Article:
Freelance life

5 rules for getting your pricing pitch-perfect

Many if not most freelancers share this problem.

They’re good or even great at what they do…

… but they can’t figure out, or are to shy to ask for, what they’re really worth.

Here are my five rules for setting your fees.

Rule #1 Forget about charging for your time.

That’s how shelf-stackers are paid. That’s how labourers get paid.

The work is monotonous, unskilled and easily learned. When anyone can do it there’s no problem filling jobs so it’s a buyer’s market.

You are offering your own skills and experience. Others can do your job, but not the way you do it.

Rule #2 Charge by the project instead.

Anything your client asks you to do can be packaged up as a project. (Except working at their office.)

Pricing by the project means you get paid more for working less as your skills and speed increase.

If you are asked to work at a client’s office AND you accept whatever they tell you they pay, this particular article isn’t going to help you. Sorry.

Rule #3 Ring three local plumbers for a quote on changing a tap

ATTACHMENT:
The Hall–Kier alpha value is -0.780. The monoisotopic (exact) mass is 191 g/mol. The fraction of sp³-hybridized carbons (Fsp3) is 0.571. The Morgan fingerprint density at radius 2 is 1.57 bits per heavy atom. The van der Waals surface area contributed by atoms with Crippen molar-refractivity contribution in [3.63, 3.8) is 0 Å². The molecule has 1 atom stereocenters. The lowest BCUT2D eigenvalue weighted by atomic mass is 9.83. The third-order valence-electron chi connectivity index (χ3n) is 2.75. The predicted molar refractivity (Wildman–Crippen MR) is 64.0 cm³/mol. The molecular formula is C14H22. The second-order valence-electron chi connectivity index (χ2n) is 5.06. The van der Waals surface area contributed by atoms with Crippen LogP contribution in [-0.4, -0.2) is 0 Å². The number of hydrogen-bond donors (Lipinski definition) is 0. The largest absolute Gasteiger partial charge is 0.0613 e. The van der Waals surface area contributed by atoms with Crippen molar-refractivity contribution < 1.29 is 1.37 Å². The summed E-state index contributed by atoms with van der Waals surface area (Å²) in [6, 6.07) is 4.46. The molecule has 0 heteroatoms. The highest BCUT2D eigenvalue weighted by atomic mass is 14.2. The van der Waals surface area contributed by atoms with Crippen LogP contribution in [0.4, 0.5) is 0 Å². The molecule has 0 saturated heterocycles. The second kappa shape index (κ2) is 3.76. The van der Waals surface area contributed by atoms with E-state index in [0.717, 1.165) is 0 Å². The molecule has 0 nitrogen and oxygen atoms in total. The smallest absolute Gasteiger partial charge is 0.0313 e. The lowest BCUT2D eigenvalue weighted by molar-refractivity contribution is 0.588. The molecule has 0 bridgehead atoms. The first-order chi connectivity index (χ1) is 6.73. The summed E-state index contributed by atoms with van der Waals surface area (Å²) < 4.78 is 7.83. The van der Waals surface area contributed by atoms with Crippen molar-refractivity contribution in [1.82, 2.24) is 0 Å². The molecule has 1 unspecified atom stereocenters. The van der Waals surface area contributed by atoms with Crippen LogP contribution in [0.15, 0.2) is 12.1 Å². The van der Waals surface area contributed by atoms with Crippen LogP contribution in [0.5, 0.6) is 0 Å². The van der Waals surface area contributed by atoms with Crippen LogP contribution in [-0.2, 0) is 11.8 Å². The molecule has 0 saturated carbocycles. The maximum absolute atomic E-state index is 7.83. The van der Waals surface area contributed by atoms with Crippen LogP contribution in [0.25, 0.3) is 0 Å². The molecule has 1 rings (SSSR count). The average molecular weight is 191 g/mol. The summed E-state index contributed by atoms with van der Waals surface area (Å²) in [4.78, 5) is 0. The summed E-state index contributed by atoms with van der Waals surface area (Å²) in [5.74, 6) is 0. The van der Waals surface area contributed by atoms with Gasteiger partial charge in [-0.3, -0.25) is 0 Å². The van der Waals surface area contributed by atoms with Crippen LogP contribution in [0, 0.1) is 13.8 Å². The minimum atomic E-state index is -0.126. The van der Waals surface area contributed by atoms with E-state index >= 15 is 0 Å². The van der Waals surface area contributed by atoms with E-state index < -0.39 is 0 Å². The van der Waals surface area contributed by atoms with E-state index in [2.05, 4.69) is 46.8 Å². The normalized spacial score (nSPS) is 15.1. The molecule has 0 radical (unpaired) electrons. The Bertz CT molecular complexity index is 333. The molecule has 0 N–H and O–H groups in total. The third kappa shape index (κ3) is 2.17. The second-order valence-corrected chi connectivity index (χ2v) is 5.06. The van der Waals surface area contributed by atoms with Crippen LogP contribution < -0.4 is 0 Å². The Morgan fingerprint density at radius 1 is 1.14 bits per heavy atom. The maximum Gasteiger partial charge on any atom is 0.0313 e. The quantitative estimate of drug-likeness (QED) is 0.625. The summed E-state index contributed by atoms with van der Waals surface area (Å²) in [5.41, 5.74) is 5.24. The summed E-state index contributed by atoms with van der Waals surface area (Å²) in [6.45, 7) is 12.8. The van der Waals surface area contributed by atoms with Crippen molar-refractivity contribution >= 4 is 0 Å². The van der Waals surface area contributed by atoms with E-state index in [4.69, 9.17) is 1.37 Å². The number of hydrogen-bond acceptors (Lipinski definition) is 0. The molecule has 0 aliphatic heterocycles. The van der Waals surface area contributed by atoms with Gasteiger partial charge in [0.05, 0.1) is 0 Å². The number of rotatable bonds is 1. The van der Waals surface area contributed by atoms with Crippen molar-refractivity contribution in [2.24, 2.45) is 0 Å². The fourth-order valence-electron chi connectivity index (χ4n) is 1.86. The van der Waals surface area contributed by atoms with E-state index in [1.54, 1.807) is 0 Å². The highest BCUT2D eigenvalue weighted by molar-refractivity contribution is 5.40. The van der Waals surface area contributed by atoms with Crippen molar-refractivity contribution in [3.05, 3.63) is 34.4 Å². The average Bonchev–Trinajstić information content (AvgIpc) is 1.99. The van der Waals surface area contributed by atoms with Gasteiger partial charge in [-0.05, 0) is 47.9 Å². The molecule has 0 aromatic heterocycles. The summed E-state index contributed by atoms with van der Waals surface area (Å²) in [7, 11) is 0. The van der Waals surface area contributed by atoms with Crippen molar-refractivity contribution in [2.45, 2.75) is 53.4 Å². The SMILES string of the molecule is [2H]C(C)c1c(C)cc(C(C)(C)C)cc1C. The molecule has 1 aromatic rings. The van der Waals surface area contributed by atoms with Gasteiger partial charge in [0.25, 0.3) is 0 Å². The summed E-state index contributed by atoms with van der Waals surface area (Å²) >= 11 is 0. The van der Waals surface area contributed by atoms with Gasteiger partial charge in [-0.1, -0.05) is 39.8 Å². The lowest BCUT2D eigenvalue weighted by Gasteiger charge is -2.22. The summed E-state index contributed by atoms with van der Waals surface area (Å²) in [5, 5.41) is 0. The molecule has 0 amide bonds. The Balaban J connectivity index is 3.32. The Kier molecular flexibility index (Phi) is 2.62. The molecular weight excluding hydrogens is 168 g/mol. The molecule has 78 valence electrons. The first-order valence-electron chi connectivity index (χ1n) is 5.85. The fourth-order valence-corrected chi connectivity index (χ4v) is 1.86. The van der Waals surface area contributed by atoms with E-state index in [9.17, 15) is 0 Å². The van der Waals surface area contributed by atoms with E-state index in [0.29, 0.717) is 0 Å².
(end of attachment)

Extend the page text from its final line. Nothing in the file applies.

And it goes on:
She's happy - after all, she makes more than many freelance copywriters.
She’s happy – after all, she makes more than many freelance copywriters.

Consider that this job will take them about 15 minutes

Multiply the average quote by four to get their nominal hourly rate. Compare it to yours.

Think about where you should be valued in comparison to a plumber (who, let’s remember, is also a skilled professional).

Rule #4 Unless they say “No”, they haven’t said “no”.

Remember, when a client takes a sharp breath at the fee you just quoted, they aren’t rejecting it.

Be ready to explain the value of your services, especially in terms of what they will get out of them.

Resist the temptation to explain how you “justify” your fee. Tell them it’s up to them to justify hiring you based on return on investment (ROI).

Rule #5 Follow the money

The closer the service you provide is to the money they make, the more you can charge.

A copywriter writing a sales letter for a newsletter publisher who expects to make £50,000 a year in sales can probably charge more than a designer creating a pop-up ad for a free newsletter.

In conclusion

Think of the money you are paid (and ask for) as an investment your client is making.

They are expecting ROI. Deliver that and your fee ceases to be an issue.

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